Klara and the Sun, by Kazuo Ishiguro.
Nobel and Booker Prize-winner Kazuo Ishiguro has brilliantly demonstrated yet again the sad and sick society we live in with his chilling new dystopian novel, ‘Klara and the Sun’. It is a cautionary tale, surely, the human race would never metamorphose into a society so terminally ill – would it?
Sometime in the near future we meet Klara. Klara is an AF, an Artificial Friend, a life-size human copy, a machine operating on solar power. She sits in a shop, expecting eventually to be sold to a family who would purchase her to be a companion for their child. She is a super-intelligent machine who is capable of expert and intellectual thought, the ideal companion for children whose parents can afford her. She’s not the latest model, being a B2; B3s are even more versatile and sophisticated, but she hopes to be sold to a family who will be kind and appreciative of her special gifts – for Klara is special: she has a treasured relationship with the sun, Giver of all Life, and it warms her heart to see it through the shop window travelling each day across the sky. She sees other things too, that confuse her about humans: where are they all going in such a hurry, and why? And why is there pollution everywhere?
One day a young, disabled girl stops in front of the shop window, and tells Klara that she’s The One, the one that Josie wants as her companion. There’s something very wrong with Josie – not in her essence, but physically; she is enormously intelligent, but her body is failing her and as Klara spends more time with the family it becomes horribly clear that genetic manipulation has occurred (now the norm in this society), but it hasn’t worked for Josie. She is dying. The effects on the family have been tragic: the parents are now divorced and blaming each other for everything; Josie’s best friend Rick hasn’t been genetically manipulated, he’s physically sound, but won’t have the same opportunities in life for that reason. Klara’s heart (if she was built with one) aches for them all and, because she believes utterly in the healing power of her God the Sun, she requests Him to let Josie get better, so that she can have a normal, happy life with her friend Rick.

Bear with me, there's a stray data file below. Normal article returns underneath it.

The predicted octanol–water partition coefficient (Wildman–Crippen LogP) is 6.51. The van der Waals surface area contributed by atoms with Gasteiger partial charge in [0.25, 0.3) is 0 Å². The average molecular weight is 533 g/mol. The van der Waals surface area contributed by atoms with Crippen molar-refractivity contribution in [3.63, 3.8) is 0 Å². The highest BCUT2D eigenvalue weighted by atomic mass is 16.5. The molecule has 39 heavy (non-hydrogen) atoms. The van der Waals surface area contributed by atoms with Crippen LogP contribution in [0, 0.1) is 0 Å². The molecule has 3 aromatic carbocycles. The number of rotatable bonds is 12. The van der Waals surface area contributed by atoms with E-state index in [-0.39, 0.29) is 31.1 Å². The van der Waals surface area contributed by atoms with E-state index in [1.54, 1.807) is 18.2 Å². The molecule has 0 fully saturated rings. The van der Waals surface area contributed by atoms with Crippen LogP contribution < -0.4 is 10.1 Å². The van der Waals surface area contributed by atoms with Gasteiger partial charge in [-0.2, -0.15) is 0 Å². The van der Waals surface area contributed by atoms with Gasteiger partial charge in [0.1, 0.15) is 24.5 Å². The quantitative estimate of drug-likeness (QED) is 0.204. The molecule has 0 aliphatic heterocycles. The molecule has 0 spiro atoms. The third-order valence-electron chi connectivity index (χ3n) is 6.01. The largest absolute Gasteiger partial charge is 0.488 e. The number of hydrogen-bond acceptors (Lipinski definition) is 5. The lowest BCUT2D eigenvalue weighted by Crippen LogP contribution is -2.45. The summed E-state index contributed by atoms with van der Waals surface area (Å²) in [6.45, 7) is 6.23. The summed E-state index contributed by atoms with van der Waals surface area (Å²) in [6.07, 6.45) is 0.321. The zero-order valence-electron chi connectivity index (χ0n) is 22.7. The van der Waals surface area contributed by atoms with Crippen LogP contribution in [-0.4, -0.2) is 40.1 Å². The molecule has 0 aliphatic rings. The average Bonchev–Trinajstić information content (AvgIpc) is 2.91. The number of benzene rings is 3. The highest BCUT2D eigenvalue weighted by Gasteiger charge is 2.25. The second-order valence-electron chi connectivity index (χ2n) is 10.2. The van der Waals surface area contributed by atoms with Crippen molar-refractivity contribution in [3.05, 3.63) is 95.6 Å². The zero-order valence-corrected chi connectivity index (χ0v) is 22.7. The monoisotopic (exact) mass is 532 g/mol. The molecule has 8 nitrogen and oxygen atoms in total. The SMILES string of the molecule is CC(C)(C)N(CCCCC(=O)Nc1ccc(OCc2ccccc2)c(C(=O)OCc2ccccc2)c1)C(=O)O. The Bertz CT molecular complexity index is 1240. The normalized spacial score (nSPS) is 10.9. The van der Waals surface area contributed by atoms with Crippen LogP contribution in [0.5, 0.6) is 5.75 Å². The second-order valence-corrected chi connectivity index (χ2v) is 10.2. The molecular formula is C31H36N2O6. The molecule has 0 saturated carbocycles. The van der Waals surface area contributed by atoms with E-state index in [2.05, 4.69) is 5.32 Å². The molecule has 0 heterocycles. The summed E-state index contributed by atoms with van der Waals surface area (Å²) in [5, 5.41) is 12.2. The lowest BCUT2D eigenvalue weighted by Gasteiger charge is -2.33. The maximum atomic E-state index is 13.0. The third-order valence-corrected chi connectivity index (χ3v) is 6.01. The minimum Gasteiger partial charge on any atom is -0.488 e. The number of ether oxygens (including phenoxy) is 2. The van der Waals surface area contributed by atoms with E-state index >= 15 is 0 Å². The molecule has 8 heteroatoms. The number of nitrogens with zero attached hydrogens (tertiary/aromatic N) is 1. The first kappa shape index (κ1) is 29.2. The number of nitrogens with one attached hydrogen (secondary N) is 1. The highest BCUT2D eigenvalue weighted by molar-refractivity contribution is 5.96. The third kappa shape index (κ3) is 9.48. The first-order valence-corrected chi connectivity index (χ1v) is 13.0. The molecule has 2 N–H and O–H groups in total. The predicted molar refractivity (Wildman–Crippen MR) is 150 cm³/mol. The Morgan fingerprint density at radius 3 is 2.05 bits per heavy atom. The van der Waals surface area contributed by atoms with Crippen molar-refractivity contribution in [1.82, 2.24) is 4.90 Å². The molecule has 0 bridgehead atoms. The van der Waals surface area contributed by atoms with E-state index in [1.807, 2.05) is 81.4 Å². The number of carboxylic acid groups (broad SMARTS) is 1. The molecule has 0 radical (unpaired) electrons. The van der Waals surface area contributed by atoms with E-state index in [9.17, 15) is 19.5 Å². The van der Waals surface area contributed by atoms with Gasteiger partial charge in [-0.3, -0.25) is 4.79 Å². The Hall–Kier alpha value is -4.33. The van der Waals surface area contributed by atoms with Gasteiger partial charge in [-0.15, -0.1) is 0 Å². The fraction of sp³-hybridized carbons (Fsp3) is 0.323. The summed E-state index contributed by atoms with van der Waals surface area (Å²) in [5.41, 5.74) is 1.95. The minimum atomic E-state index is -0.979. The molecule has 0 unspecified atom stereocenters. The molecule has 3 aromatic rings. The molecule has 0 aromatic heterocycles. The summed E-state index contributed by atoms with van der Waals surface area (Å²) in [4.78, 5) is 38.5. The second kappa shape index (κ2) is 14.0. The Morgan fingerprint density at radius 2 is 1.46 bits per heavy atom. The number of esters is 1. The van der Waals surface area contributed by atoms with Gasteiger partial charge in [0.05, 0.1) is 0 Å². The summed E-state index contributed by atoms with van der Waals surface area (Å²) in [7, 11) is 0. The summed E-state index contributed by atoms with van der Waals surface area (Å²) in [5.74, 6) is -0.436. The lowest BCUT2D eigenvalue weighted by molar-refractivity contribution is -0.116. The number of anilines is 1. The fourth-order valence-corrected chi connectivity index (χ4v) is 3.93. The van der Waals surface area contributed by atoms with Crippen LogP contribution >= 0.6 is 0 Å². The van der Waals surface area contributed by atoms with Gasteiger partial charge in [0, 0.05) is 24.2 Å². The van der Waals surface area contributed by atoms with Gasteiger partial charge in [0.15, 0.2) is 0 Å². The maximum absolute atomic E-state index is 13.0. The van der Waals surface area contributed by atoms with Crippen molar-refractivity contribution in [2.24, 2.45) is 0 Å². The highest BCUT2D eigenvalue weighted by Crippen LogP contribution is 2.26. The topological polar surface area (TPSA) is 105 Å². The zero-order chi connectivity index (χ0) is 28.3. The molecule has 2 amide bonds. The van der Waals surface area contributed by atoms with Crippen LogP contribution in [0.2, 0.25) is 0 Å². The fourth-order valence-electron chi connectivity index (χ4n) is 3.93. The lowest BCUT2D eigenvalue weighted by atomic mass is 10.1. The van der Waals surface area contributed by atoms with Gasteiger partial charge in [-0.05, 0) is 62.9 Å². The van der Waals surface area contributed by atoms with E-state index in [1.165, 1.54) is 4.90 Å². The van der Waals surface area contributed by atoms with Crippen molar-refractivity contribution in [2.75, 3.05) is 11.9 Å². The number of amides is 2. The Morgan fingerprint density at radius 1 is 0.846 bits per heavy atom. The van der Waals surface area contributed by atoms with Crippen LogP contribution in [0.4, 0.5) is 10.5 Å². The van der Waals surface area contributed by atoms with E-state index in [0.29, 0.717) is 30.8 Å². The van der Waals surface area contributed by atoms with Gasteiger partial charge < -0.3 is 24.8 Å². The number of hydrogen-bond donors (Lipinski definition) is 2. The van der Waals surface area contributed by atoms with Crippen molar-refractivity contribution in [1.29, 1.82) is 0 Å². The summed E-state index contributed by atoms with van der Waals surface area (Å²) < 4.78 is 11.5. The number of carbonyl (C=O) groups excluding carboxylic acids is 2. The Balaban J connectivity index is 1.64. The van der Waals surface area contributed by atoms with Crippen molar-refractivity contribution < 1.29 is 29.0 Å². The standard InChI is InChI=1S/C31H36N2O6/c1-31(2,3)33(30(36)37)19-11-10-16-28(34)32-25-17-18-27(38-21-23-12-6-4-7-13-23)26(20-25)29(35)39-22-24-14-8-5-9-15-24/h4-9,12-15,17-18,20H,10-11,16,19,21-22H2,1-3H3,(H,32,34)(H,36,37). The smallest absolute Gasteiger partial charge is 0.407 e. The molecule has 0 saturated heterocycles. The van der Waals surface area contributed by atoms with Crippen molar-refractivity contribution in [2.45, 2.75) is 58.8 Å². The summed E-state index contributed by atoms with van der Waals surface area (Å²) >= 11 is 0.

But what is happiness? Klara only knows that Rick and Josie long for it, as do their families. There must be some way that she can help – because that is what she has been programmed to do: to help.
And the way Klara helps is the ultimate act of unselfishness, only to be repaid by the caprices of human nature. Kazuo Ishiguro has demonstrated yet again his enormous skill in portraying society in all its guises – and self-destructiveness. His beautiful Klara will stay with us all long after we have read the last page. SIX STARS.